CBFWA-Generated Information

Database Administrator notes on the history of this proposal form: None
Type of Project (assigned by CBFWA Analysts): anadromous

Section 2. Past Accomplishments

n/a or no information

Section 3. Relationships to Other Projects

Project ID Title Description Umbrella
9405400 Bull trout genetics, habitat needs, etc. collaborators in NE Oregon No

Section 4. Objectives, Tasks and Schedules

Objectives and Tasks

Objective Task
1. Analyze historic patterns of vegetation changes in riparian zones of study streams a. Obtain and analyze present and historical aerial photographs of the study stream basins
1. b. Reconstruct changes in structure, density and extent of riparian zone through time
2. Examine riparian and stream habitat features associated with riparian stands of different diversity/seral stage a. Quantify the species and structural diversity of riparian zones along longitudinal gradients
2. b. Ground truth aerial photographs
2. c. Collect FLIR imagery
3. Compare terrestrial inputs (litter and invertebrate) from riparian stands differing in plant diversity a. Quantify timing and biomass of litter infall to streams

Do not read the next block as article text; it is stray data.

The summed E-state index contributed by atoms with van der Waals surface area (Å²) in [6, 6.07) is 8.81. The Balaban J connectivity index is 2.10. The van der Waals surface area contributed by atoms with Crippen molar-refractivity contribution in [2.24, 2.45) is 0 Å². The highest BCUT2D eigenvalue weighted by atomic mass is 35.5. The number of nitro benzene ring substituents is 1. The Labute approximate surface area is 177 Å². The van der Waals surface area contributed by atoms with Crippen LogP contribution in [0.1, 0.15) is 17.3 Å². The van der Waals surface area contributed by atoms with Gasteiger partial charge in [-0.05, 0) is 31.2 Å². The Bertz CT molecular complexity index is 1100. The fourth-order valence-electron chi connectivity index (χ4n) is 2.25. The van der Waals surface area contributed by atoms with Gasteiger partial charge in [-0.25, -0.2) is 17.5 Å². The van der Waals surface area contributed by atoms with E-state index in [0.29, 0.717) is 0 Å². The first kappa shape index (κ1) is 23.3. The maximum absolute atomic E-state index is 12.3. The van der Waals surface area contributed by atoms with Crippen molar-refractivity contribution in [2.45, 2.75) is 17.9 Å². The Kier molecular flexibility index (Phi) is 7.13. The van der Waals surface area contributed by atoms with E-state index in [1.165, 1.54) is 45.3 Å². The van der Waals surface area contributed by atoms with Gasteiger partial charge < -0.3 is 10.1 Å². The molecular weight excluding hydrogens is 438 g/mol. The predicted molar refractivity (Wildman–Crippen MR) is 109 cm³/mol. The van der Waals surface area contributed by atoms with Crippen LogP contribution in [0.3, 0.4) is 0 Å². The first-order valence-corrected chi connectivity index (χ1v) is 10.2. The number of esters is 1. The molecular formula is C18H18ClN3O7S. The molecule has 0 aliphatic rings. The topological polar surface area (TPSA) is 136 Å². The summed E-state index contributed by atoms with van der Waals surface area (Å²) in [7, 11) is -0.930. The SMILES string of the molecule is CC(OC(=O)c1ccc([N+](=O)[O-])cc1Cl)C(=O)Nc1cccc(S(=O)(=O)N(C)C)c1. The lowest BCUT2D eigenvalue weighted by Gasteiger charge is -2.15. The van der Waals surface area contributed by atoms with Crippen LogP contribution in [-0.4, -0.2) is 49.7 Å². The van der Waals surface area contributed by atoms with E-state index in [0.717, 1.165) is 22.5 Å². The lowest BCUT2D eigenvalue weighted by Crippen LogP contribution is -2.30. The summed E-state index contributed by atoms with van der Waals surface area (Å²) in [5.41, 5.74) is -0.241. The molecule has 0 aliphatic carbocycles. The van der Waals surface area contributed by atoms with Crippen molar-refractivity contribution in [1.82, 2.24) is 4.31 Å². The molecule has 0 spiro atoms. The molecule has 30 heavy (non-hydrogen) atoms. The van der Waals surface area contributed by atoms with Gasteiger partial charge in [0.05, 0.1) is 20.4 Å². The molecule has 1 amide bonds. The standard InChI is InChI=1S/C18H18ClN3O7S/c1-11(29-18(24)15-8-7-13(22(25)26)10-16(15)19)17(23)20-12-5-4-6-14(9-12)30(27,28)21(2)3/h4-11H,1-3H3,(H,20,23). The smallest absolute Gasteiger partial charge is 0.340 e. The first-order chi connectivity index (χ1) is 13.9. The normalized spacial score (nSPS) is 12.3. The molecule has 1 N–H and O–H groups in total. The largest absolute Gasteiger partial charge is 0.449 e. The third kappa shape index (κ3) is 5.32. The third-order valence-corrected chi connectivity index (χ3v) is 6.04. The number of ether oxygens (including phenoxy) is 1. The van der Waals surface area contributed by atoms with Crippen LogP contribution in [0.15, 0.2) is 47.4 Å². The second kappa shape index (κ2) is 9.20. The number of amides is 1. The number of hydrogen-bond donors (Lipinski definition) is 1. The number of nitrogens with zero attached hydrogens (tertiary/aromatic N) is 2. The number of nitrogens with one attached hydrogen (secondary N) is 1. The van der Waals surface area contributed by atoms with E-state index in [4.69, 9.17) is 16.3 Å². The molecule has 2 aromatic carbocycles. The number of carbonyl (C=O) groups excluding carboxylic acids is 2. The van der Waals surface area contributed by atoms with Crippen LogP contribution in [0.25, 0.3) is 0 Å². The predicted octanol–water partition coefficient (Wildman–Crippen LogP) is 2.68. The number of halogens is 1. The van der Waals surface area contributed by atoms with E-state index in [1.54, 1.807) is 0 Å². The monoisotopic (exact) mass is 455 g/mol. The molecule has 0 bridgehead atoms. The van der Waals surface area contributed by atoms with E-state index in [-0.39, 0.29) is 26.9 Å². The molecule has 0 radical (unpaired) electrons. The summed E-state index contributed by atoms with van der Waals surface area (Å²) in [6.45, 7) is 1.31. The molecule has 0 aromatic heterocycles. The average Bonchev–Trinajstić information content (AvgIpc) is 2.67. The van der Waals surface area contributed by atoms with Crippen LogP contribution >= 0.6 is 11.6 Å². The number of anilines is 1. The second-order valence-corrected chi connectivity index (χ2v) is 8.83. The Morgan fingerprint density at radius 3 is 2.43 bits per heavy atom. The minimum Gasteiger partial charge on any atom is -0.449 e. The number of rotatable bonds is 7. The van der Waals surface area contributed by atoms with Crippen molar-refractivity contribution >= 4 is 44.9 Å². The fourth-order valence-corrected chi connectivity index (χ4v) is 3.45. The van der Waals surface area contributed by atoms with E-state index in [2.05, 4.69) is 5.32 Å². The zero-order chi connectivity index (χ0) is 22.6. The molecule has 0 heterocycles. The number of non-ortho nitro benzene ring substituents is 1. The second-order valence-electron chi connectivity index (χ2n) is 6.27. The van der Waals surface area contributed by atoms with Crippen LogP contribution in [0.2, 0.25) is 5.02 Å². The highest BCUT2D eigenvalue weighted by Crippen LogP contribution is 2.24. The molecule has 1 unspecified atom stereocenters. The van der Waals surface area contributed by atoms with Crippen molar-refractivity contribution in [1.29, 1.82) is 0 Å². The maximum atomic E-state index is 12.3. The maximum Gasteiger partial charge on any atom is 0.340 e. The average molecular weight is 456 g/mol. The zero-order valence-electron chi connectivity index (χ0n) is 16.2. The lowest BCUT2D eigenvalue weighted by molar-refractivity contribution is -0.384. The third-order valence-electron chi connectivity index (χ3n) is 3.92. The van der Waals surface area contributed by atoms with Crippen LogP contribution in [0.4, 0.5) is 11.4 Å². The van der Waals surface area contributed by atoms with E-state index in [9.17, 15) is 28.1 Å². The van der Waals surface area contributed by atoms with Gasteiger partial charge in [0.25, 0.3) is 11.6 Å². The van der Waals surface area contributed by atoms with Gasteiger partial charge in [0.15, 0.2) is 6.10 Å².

3. b. Examine nutrient quality of litter inputs
3. c. Identify & quantify terrestrial insect assemblages from different plant assemblages (litter fall and drift)
4. Analyze aquatic invertebrate response to riparian diversity a. Quantify aquatic invertebrate abundance and diversity through the seasons in drift and benthos at sites of differing seral stage and riparian diversity
5. Examine differences in native fish densities, diet, and growth rate associated with riparian stands differing in plant diversity a. Census fish communities at reaches flowing through riparian communities of differing structure, density and extent
5. b. Examine pumped fish stomach samples of drift-feeding yoy salmonids
5. c. Determine growth rates of yoy salmonids through photogrammetric methods

Objective Schedules and Costs

Objective Start Date End Date Measurable Biological Objectives Milestone FY 2000 Cost %
1 10/01/99 09/01/00 historic riparian vegetation Gis layers 15.0%
2 10/01/99 09/01/00 present riparian diversity riparian composition 25.0%
3 10/01/99 09/01/00 terrestial inputs; quantity, quality 20.0%